A lot of us who are into night vision devices or want to have the same equipment that the US government has access to will spend a lot of time and money trying to acquire these things through legal means. Not so for 3 individuals who were recently charged with the theft of nearly $2,200,000 worth of military equipment from Fort Hood including IR Laser illuminators, AN-PRC-117 radios, and thermal optics. Two US Army veterans plus one civilian businessman have since been charged with conspiracy to commit theft of government property.
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$2.1M in Radios, Lasers, and Optics Stolen from Fort Hood
The theft was initially investigated back in July of 2021 when the base lost over 100 night vision devices that went missing. After this initial incident, an investigation was conducted by the Department of Homeland Security and the Army Criminal Investigation Division. The investigation revealed that Jessica Elaintrell Smith, and Brandon Dominic Brown, conspired with civilian Nathan Nichols to steal night vision devices, 68 PAS-13 thermal scopes, 3 AN-PRC-117 radios, 3 PEQ-15 standard-issue weapon-mounted laser units, nine AN-PSC-5 satellite communication terminals, 1 AN-VRC-90 radio, and 47 RT-1523 radios.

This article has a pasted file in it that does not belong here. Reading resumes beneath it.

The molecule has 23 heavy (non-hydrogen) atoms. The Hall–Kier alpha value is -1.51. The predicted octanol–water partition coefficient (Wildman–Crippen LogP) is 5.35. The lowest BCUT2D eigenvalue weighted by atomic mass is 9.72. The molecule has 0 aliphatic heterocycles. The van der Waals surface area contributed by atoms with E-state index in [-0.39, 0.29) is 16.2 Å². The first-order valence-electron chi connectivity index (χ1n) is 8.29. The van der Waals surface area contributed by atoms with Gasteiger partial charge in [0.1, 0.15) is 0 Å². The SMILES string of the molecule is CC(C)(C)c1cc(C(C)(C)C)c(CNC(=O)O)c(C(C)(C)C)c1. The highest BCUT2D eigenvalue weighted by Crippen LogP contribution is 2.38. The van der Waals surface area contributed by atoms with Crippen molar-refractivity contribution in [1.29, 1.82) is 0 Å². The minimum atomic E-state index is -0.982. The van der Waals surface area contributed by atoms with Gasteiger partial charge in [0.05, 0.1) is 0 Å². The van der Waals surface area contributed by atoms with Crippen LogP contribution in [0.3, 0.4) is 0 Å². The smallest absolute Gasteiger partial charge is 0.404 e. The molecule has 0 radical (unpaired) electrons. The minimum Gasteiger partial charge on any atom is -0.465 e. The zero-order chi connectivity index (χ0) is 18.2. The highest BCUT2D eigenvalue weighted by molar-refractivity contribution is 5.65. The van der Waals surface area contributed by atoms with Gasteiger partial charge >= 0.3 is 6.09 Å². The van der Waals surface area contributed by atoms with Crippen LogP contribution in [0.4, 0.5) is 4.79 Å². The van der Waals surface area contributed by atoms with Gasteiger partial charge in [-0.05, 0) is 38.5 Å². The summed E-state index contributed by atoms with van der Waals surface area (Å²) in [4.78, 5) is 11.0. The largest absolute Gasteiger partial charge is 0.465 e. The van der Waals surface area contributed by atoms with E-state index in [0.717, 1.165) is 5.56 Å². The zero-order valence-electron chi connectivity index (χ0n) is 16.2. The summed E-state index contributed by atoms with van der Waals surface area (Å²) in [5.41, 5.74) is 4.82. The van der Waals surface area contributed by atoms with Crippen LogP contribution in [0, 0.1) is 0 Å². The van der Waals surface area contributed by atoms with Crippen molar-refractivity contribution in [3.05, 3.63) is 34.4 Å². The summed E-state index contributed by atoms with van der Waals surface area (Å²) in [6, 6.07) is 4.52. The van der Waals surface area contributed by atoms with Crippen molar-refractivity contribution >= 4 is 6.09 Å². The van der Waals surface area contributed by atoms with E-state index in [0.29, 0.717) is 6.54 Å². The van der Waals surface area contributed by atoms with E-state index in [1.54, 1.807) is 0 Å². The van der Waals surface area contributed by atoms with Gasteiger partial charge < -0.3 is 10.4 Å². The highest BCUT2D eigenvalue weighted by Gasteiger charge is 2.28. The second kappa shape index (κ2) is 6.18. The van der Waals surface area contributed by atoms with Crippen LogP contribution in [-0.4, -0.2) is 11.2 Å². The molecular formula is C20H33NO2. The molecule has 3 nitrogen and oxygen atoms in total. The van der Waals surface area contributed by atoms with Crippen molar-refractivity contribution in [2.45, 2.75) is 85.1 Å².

The thefts were uncovered and the alleged thieves were identified via base security footage. Brown and Smith both arrived separately at Fort Hood around 9pm at night where the two managed to break into a Conex box, steal the gear, throw it over the fence and then later send photos of the items in question for Nichols to purchase and flip. Investigators later found some of the stolen items for sale on Nichols’ eBay account us-everythingmustgo.
Both Smith and Brown will face a maximum of up to $250,000 in fines and five years in prison if found guilty of conspiracy to commit theft of government property, however, both of the veterans have pled “not guilty” pleas. On the other hand, Nichols has pleaded guilty to the same charge as well as charges of operating illegal gambling devices at his two businesses. Nichols has agreed to forfeit the ill-earned $2.1 million and will face sentencing of up to 5-years for each of the convictions on June 21st of this year.
What are your thoughts on this incident? Is there a way for Fort Hood and Army bases in general to prevent these types of thefts? Let us know what you think down in the comments.